Australian Literature in a World of Books : A Transnational History of Kylie Tennant's The Battlers Roger Osborne , 2009 single work criticism
— Appears in: Resourceful Reading : The New Empiricism, eResearch and Australian Literary Culture 2009; (p. 105-118)
'Drawing on the large collection of papers held at the National Library of Australia, this chapter explores the first editions of Kylie Tennant's The Battlers in New York, London and Sydney during the 1940s.' (106)
Spotlight Shines on Rebel with Causes Diane Stubbings , 2006 single work column
— Appears in: The Canberra Times , 24 June 2006; (p. 13)
Departures to the Promised Land : Kylie Tennant's The Battlers and John Steinbeck's The Grapes of Wrath Robert L. Ross , 2002 single work criticism
— Appears in: Departures : How Australia Reinvents Itself 2002; (p. 37-43; notes 283)
Untitled 1941 single work review
— Appears in: The North Queensland Register , 14 June 1941; (p. 28)

— Review of The Battlers Kylie Tennant 1941 single work novel
Untitled Alison Gifford , 1994 single work review
— Appears in: Fiction Focus : New Titles for Teenagers , vol. 8 no. 1 1994; (p. 33)

— Review of The Battlers Kylie Tennant 1941 single work novel
Untitled 1941 single work review
— Appears in: The New Yorker , 9 August 1941; (p. 58)

— Review of The Battlers Kylie Tennant 1941 single work novel
Untitled 1941 single work review
— Appears in: Springfield Republican , 17 August 1941; (p. 7)

— Review of The Battlers Kylie Tennant 1941 single work novel
Untitled 1941 single work review
— Appears in: The Times Literary Supplement , 4 January 1941; (p. 5)

— Review of The Battlers Kylie Tennant 1941 single work novel
Spotlight Shines on Rebel with Causes Diane Stubbings , 2006 single work column
— Appears in: The Canberra Times , 24 June 2006; (p. 13)
Can You Better This Book List? 1945 single work column
— Appears in: Book News , August no. [1] 1945; (p. 3)
Kylie Tennant's Way with Words J. S. Ryan , 1988 single work criticism
— Appears in: Notes & Furphies , April no. 20 1988; (p. 24-26)
Australian Literature in a World of Books : A Transnational History of Kylie Tennant's The Battlers Roger Osborne , 2009 single work criticism
— Appears in: Resourceful Reading : The New Empiricism, eResearch and Australian Literary Culture 2009; (p. 105-118)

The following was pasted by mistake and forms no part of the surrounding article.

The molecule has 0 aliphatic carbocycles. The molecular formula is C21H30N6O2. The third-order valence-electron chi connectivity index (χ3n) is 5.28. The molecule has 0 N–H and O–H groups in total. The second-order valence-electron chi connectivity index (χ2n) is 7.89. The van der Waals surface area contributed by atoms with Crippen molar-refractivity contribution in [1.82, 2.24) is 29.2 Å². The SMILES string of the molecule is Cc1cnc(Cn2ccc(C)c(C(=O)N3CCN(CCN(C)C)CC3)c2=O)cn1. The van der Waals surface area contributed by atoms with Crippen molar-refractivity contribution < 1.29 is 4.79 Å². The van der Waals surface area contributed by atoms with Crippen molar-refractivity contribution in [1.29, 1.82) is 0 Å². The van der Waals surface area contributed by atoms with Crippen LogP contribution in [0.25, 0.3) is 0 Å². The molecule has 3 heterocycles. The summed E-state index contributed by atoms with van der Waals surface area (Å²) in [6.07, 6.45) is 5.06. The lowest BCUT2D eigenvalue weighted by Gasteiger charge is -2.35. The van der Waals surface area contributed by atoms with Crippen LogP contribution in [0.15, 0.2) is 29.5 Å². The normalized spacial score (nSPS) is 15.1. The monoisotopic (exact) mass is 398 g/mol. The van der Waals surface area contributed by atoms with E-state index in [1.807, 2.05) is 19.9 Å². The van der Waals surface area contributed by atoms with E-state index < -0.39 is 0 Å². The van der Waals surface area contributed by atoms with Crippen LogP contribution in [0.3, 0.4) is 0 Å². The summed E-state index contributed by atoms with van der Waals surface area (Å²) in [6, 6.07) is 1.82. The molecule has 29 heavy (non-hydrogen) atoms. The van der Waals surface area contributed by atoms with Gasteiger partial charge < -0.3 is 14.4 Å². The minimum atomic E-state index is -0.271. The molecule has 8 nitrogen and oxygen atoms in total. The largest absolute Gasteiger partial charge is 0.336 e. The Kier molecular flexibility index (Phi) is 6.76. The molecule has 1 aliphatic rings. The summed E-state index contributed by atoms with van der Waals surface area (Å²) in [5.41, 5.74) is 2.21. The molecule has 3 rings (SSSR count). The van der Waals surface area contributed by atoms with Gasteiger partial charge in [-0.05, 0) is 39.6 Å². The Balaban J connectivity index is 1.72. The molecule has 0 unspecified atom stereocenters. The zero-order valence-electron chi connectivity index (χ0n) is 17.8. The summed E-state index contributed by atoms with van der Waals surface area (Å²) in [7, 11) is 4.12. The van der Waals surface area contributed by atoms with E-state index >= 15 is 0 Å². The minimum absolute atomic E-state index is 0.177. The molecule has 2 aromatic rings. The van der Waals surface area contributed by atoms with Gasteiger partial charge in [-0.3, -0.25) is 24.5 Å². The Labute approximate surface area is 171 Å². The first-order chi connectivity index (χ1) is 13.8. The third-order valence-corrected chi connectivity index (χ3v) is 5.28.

'Drawing on the large collection of papers held at the National Library of Australia, this chapter explores the first editions of Kylie Tennant's The Battlers in New York, London and Sydney during the 1940s.' (106)
Leaving the Party : Dorothy Hewett, Literary Politics and the Long 1960s Fiona Morrison , 2012 single work criticism
— Appears in: Southerly , vol. 72 no. 1 2012; (p. 36-50)
'What political, cultural and rhetorical changes occurred between the publication of Dorothy Hewett's nostalgic essay on Kylie Tenant in Westerly in late 1960 (Hewett, "How Beautiful Upon the Mountains") and her strikingly negative literary obituary of Katherine Susannah Prichard in Overland in late 1969 (Hewett, "Excess of Love: The Irrecon - cilable in Katherine Susannah Prichard")? The first of these essays offered a forthright series of criticisms about Tenant's interest in stylistic experimentation and the decline of her rather more interesting socialist realism. The second essay delivered an equally forthright assessment of Prichard, Hewett's much-loved fellow West Australian woman writer and Communist, strongly condemning her deforming and persistent allegiance to the Communist Party in Australia and the Soviet Union and the socialist realist aesthetics mandated by them. Separated by only nine years, these two pieces of non-fiction present the contradictory literary and political positions that book-end Hewett's turbulent and productive Cold War 1960s, and indicate the nature and importance of the repudiation of Prichard as a springboard for Hewett's writing in the 1970s. Approached chronologically, Hewett's essays of the 1960s demonstrate the imbrication of politics and literary aesthetics in her work. Initially reproducing the partisan contours of the relationship between politics and literature familiar from the Left cultural debates of the 1930s, Hewett finds increasingly different answers for this debate's foundational questions about the function of art, the role of the socially engaged artist, the importance of realism and what to do or think about modernism.' (Author's abstract)
Last amended 3 Jun 2014 09:50:42